Sweet Smoke, 2021.

Lynette Yiadom-Boakye

Born 1977 in London. Lives and works in London.

”A Concentration” (2018). Lynette Yiadom-Boakye, via Tate

Lynette Yiadom-Boakye’s oil paintings focus on fictional figures that exist outside of specific times and places. Her paintings are rooted in traditional formal considerations such as line, colour, and scale, and can be self-reflexive about the medium itself, but the subjects and the way in which the paint is handled is decidedly contemporary. Her predominantly black cast of characters often attracts attention. In an interview with Hans Ulrich Obrist in Kaleidoscope, she explained “People are tempted to politicise the fact that I paint black figures, and the complexity of this is an essential part of the work. But my starting point is always the language of painting itself and how that relates to the subject matter.”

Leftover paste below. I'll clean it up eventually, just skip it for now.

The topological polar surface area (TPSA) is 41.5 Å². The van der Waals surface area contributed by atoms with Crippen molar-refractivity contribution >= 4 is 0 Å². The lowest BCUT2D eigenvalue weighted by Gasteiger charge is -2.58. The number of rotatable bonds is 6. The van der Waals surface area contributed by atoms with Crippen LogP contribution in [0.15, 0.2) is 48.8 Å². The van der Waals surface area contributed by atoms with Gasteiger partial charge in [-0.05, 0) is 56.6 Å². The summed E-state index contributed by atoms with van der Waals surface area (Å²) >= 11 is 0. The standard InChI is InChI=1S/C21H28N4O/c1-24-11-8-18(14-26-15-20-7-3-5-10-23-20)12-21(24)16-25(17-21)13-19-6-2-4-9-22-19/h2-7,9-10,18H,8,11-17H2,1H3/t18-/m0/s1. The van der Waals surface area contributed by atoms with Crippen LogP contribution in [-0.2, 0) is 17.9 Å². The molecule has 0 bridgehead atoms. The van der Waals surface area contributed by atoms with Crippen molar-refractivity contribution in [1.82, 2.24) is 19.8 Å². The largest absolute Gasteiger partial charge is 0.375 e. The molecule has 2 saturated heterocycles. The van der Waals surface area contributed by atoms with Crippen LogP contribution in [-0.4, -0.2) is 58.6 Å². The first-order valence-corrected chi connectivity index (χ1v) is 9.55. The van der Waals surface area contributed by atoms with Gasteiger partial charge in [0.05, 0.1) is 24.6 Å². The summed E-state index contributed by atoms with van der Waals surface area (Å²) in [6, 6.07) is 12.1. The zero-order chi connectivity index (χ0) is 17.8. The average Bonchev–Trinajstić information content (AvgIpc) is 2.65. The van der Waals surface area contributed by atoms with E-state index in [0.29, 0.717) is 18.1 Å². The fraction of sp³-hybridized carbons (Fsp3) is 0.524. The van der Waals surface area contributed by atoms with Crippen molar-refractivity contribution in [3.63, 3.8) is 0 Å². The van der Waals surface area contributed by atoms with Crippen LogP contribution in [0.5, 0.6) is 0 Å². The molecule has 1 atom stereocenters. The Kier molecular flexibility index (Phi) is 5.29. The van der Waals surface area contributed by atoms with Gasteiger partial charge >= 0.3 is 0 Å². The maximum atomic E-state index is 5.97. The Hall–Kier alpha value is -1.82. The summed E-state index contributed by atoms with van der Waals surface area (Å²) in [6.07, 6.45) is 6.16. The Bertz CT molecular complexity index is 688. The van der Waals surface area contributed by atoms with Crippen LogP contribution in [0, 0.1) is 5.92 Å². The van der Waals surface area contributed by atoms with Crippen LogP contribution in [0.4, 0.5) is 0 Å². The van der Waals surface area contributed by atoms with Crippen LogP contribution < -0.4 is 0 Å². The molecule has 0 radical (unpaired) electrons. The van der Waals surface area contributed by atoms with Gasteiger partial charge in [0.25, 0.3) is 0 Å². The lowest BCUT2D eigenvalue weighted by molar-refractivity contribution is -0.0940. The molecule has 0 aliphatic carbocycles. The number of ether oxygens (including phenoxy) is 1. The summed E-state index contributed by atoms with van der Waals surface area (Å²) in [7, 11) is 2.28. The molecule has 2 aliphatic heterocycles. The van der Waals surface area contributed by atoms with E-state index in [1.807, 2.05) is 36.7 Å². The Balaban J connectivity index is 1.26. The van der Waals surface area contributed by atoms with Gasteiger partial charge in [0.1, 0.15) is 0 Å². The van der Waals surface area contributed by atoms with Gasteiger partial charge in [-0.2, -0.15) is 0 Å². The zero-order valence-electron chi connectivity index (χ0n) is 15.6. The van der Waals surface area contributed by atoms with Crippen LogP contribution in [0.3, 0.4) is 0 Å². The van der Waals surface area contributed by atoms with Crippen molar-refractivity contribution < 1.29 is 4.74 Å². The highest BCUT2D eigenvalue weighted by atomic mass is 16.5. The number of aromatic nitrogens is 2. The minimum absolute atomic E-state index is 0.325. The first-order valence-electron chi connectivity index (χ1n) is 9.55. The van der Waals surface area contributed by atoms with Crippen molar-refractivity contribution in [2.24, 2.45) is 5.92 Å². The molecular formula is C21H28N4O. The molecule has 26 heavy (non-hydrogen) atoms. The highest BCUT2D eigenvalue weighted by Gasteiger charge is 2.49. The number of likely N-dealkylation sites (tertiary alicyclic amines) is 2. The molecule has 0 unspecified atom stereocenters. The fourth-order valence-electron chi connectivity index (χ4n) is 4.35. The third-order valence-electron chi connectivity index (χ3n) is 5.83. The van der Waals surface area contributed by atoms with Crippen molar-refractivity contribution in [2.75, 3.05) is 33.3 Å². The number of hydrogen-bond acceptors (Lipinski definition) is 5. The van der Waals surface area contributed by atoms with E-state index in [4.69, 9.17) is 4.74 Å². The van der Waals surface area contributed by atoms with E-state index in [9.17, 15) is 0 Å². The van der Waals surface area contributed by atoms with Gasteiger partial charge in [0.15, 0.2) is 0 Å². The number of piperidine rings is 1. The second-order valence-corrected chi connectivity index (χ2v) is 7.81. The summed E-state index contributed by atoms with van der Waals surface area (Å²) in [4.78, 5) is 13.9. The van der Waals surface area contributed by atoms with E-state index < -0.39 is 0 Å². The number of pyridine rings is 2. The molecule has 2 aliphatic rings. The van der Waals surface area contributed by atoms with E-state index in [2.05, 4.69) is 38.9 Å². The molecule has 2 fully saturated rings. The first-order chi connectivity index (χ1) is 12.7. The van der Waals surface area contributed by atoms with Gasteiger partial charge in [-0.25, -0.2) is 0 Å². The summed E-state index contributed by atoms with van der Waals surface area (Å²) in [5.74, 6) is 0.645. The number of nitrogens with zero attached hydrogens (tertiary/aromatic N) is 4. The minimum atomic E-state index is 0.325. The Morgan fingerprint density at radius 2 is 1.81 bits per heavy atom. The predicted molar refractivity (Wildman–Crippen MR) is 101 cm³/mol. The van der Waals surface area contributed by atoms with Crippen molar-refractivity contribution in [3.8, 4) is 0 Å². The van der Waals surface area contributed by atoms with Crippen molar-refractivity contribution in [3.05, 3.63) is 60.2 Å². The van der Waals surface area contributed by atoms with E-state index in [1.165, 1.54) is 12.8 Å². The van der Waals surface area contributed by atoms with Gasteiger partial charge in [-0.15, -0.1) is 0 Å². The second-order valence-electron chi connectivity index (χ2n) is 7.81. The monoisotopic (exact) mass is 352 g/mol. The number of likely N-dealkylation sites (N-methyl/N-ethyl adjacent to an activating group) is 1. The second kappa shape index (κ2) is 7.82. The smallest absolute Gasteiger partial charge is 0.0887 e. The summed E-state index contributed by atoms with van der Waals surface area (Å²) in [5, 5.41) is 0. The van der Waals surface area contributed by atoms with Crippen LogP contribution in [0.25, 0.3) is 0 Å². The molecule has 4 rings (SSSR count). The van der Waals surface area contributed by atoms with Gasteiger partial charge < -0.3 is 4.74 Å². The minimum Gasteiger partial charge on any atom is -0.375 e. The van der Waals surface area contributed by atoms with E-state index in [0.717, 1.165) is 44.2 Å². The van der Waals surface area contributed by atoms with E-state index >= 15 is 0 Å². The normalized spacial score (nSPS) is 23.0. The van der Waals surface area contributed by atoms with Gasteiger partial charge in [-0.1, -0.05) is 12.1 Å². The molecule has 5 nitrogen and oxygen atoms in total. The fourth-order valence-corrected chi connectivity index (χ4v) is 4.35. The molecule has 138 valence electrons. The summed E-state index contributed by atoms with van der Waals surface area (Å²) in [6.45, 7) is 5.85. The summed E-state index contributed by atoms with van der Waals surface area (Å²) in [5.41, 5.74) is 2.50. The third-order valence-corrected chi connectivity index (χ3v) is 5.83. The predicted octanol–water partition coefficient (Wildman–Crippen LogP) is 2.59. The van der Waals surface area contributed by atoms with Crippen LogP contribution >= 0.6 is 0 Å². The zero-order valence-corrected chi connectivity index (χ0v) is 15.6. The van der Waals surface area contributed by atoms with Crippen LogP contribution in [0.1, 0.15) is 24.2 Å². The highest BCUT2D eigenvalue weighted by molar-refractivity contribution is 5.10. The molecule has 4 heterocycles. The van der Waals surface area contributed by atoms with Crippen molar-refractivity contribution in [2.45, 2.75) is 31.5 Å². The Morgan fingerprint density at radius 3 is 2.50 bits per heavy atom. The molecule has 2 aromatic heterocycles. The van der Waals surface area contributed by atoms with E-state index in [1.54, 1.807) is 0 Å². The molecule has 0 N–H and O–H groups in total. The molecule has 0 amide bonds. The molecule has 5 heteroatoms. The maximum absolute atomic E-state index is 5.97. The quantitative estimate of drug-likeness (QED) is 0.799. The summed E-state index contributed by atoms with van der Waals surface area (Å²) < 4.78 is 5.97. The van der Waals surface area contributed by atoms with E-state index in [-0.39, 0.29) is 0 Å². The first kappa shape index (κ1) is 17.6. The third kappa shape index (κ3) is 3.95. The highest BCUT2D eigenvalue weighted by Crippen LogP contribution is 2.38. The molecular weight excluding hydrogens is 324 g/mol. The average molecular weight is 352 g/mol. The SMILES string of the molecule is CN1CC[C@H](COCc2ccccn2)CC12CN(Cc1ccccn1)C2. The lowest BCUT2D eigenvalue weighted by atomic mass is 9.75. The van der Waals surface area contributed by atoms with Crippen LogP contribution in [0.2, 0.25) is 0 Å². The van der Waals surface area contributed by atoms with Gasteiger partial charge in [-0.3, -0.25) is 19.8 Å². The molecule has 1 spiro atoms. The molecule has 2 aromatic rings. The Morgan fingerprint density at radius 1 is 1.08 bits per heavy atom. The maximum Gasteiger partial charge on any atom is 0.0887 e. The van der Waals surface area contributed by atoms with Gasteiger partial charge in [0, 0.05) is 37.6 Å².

“A Passion Like No Other” (2012). Lynette Yiadom-Boakye, via Tate

Jesse Mockrin

Born 1981 in Silver Springs, USA. Lives and works in Los Angeles, USA.

"The Magic Chamber," 2021

Jesse Mockrin’s vivid portraits transform Old Masters subjects into unsettling, contemporary compositions. The Los Angeles–based painter crops scenes lifted from Caravaggios or Vermeers, for example, then zooms in on body parts or lets her canvases comprise mostly empty space. Sometimes, Mockrin divides compositions across multiple canvases while eliminating crucial pieces of the full image, as seen in works such as Abduction (2018) or Blinded, ridiculed, pitied (2020). She received her MFA from the University of California, San Diego, and has exhibited at galleries in New York, Los Angeles, Seoul, and San Diego. Mockrin’s work belongs in multiple collections including the Los Angeles County Museum of Art, the Rubell Collection, and the Dallas Museum of Art.

"Mother and Child II," 2021

Ellie Prat

Born 1991 in London. Lives and works in London.

Mantle of Night, 2020.

Ellie Pratt’s works draw upon the psychological tension of women fulfilling a directed role in fashion photography. In Pratt’s work the objectification of women is heightened by exposing the dynamics of the male gaze as perpetuated through the published image.

Vixen, 2021

Njideka Akunyili Crosby

Born 1983 in Enugu, Nigeria. Lives and works in Los Angeles.